Council complaint prompts probe

ROB STOCK
Last updated 11:15 24/06/2012

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External investigators probed the private business affairs of an executive within the Auckland Council structure after a complaint from a member of the public.

Sunday Star-Times has decided not to name the executive at this time or the part of the council structure he works for, but understands that documents pertaining to the claim have been sent to the mayor, the head of one of the council controlled entities, councillor Christine Fletcher, the Ministry of Justice, a number of media organisations and also transparency activists.

Several weeks ago the Star-Times reported that mayor Len Brown had ordered work to begin on a public register of the commercial interests of councillors to bring it into line with other councils such as Wellington, Tauranga and Christchurch.

As a result of that story, the paper received a copy of letters sent to the mayor and Fletcher, concerning the investigation conducted by law firm Simpson Grierson, Fletcher said.

The letters claimed the executive had commercial interests that were obscured through use of a false name, and they criticised the council investigation, which the council confirmed had covered only the period since the creation of the super-city, while knowing the allegations pertain to a period of time before that.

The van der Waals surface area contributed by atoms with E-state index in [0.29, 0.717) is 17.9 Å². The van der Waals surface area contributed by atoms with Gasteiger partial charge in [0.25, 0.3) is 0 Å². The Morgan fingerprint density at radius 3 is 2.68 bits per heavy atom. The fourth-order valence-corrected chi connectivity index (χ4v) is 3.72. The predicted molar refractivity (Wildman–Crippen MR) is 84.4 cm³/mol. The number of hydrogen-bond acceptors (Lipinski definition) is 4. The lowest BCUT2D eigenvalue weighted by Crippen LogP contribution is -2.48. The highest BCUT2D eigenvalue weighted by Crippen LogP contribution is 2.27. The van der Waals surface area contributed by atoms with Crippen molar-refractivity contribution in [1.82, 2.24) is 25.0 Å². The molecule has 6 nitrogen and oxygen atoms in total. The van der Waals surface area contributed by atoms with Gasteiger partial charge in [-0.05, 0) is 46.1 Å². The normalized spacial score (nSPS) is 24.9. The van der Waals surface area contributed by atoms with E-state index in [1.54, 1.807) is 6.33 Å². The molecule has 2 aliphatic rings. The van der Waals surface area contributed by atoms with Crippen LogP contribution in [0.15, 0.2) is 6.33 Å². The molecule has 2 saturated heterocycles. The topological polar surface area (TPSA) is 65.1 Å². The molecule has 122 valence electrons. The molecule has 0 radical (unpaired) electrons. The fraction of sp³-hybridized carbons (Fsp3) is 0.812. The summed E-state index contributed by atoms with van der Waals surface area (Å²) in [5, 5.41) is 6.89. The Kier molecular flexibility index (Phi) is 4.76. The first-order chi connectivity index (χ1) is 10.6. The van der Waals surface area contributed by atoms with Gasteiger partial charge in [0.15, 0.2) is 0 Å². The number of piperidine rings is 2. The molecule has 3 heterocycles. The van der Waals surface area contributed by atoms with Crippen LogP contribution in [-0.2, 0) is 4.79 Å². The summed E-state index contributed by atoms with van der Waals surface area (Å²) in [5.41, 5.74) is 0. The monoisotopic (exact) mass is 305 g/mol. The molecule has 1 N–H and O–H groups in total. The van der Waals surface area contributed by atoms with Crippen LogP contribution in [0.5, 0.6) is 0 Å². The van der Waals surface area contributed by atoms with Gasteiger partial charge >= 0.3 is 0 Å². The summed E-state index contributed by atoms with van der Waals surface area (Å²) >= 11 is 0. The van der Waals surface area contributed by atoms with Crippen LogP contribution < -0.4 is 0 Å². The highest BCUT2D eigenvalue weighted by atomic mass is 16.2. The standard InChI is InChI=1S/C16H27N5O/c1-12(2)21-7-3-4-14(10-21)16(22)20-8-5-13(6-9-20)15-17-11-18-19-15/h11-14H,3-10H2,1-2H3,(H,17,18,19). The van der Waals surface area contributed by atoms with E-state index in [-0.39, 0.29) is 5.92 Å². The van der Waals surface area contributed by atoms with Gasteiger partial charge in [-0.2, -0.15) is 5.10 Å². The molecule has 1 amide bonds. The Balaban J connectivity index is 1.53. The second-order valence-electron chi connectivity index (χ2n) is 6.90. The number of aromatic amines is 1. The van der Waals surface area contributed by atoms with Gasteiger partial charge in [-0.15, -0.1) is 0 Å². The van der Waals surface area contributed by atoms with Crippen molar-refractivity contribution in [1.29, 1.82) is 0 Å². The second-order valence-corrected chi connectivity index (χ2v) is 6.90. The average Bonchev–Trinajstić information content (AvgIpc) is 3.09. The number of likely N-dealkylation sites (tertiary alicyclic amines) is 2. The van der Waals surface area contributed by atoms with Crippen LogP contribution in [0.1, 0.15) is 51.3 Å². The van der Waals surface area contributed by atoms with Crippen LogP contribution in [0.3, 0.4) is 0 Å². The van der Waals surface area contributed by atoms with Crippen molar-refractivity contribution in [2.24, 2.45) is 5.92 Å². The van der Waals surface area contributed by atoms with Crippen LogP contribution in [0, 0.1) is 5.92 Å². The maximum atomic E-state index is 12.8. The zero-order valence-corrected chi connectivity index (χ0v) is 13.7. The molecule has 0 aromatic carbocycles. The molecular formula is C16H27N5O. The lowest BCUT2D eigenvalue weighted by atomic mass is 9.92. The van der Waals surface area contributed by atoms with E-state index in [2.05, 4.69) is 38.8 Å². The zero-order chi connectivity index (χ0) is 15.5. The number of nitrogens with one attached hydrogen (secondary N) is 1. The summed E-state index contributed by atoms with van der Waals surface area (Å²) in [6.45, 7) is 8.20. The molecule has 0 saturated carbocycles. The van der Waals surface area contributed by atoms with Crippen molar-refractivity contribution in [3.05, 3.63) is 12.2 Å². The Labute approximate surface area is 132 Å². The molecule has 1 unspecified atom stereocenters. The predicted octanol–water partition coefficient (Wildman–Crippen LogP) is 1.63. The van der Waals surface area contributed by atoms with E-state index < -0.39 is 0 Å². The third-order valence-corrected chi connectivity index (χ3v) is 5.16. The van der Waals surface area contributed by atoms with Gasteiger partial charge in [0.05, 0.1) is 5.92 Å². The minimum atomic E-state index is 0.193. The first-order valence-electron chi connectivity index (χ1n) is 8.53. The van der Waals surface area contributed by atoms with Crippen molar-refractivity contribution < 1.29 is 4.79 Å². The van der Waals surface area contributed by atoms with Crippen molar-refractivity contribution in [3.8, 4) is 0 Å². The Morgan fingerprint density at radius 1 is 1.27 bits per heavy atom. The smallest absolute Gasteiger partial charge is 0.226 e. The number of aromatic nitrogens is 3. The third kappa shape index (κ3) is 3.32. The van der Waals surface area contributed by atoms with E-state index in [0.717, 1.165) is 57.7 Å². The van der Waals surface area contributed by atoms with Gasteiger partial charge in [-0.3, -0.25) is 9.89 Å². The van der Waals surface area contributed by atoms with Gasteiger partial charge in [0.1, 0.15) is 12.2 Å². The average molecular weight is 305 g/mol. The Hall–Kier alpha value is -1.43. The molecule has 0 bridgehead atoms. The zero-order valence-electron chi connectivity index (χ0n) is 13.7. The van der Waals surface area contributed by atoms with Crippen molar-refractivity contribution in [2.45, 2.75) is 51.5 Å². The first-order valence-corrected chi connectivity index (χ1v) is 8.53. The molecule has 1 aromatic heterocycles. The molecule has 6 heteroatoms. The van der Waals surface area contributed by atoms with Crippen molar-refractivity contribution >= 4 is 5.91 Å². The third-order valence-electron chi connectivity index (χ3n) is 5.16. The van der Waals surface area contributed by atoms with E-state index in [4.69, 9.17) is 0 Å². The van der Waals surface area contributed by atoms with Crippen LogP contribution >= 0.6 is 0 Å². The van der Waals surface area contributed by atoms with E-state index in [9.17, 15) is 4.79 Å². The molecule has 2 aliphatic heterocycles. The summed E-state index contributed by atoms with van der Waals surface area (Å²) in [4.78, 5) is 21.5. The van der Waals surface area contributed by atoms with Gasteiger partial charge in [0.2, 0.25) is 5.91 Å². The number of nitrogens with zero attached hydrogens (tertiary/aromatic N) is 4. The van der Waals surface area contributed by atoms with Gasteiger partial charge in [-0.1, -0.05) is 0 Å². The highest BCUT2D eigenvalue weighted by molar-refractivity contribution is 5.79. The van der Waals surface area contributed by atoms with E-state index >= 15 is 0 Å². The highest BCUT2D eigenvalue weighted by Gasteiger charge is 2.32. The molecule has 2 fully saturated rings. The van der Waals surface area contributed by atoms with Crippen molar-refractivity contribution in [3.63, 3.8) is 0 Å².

"I believe the investigation by your council covered only the past two to three years," the letter says, going on to say the timeframe was "unusual" given the allegations.

"Your reported drive for transparency should apply equally to senior executives as it does to councillors," the letter said.

The council confirmed the timeframe covered, and also said it would not release the report to this paper despite its having found "no contractual or commercial activity by or with the entities that were subject to the accusations" during the period the investigation covered.

And it went on to say: "We have been advised that the withholding of the full report is necessary to protect the privacy of individuals, and also to prevent the risk of any unreasonable prejudice to the position of the parties."

Brown told the Star-Times in a statement that he had "been given an assurance an independent investigation was undertaken that looked at available information, including historical documentation."

The statement continued: "It is improper for the mayor to get involved in employment issues and he cannot comment further."

Transparency campaigner Penny Bright says the case raises the issue of senior managers' commercial interests.

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Bright believes that just as the commercial interests of councillors should be available for scrutiny through a public register, senior executives's interests should also be made public as a condition of their employment.

Bright has asked for the register of interests to be given to her under the Local Government Official Information Act, but was refused.

- Sunday Star Times

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